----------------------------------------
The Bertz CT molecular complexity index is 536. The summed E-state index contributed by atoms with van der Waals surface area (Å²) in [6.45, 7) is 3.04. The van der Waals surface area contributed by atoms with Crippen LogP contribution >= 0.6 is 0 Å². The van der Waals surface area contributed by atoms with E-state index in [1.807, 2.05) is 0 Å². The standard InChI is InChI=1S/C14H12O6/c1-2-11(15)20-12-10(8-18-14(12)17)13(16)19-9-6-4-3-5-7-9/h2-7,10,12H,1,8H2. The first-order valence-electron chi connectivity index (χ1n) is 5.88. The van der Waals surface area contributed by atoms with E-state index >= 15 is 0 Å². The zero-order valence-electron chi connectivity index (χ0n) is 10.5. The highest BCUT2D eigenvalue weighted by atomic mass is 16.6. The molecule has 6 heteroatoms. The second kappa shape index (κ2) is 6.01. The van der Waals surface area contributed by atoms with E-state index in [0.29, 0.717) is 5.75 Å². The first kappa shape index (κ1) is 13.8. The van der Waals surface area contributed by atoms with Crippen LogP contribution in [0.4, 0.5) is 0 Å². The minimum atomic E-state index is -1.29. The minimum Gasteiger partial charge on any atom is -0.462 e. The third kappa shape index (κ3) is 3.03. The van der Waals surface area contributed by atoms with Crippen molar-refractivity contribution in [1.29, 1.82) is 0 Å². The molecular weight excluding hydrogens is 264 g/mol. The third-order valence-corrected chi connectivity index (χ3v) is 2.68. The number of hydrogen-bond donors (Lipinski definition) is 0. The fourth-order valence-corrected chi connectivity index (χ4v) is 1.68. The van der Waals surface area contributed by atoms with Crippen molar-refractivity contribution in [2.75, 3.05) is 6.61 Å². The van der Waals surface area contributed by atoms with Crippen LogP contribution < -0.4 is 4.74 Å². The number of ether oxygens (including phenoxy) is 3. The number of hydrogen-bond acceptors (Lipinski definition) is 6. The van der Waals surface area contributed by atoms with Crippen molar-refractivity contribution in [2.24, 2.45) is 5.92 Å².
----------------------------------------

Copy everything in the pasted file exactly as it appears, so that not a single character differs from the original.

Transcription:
The Bertz CT molecular complexity index is 536. The summed E-state index contributed by atoms with van der Waals surface area (Å²) in [6.45, 7) is 3.04. The van der Waals surface area contributed by atoms with Crippen LogP contribution >= 0.6 is 0 Å². The van der Waals surface area contributed by atoms with E-state index in [1.807, 2.05) is 0 Å². The standard InChI is InChI=1S/C14H12O6/c1-2-11(15)20-12-10(8-18-14(12)17)13(16)19-9-6-4-3-5-7-9/h2-7,10,12H,1,8H2. The first-order valence-electron chi connectivity index (χ1n) is 5.88. The van der Waals surface area contributed by atoms with E-state index >= 15 is 0 Å². The zero-order valence-electron chi connectivity index (χ0n) is 10.5. The highest BCUT2D eigenvalue weighted by atomic mass is 16.6. The molecule has 6 heteroatoms. The second kappa shape index (κ2) is 6.01. The van der Waals surface area contributed by atoms with E-state index in [0.29, 0.717) is 5.75 Å². The first kappa shape index (κ1) is 13.8. The van der Waals surface area contributed by atoms with Crippen LogP contribution in [0.4, 0.5) is 0 Å². The minimum atomic E-state index is -1.29. The minimum Gasteiger partial charge on any atom is -0.462 e. The third kappa shape index (κ3) is 3.03. The van der Waals surface area contributed by atoms with Crippen molar-refractivity contribution in [1.29, 1.82) is 0 Å². The molecular weight excluding hydrogens is 264 g/mol. The third-order valence-corrected chi connectivity index (χ3v) is 2.68. The number of hydrogen-bond donors (Lipinski definition) is 0. The fourth-order valence-corrected chi connectivity index (χ4v) is 1.68. The van der Waals surface area contributed by atoms with Crippen molar-refractivity contribution in [2.75, 3.05) is 6.61 Å². The van der Waals surface area contributed by atoms with Crippen LogP contribution < -0.4 is 4.74 Å². The number of ether oxygens (including phenoxy) is 3. The number of hydrogen-bond acceptors (Lipinski definition) is 6. The van der Waals surface area contributed by atoms with Crippen molar-refractivity contribution in [2.24, 2.45) is 5.92 Å².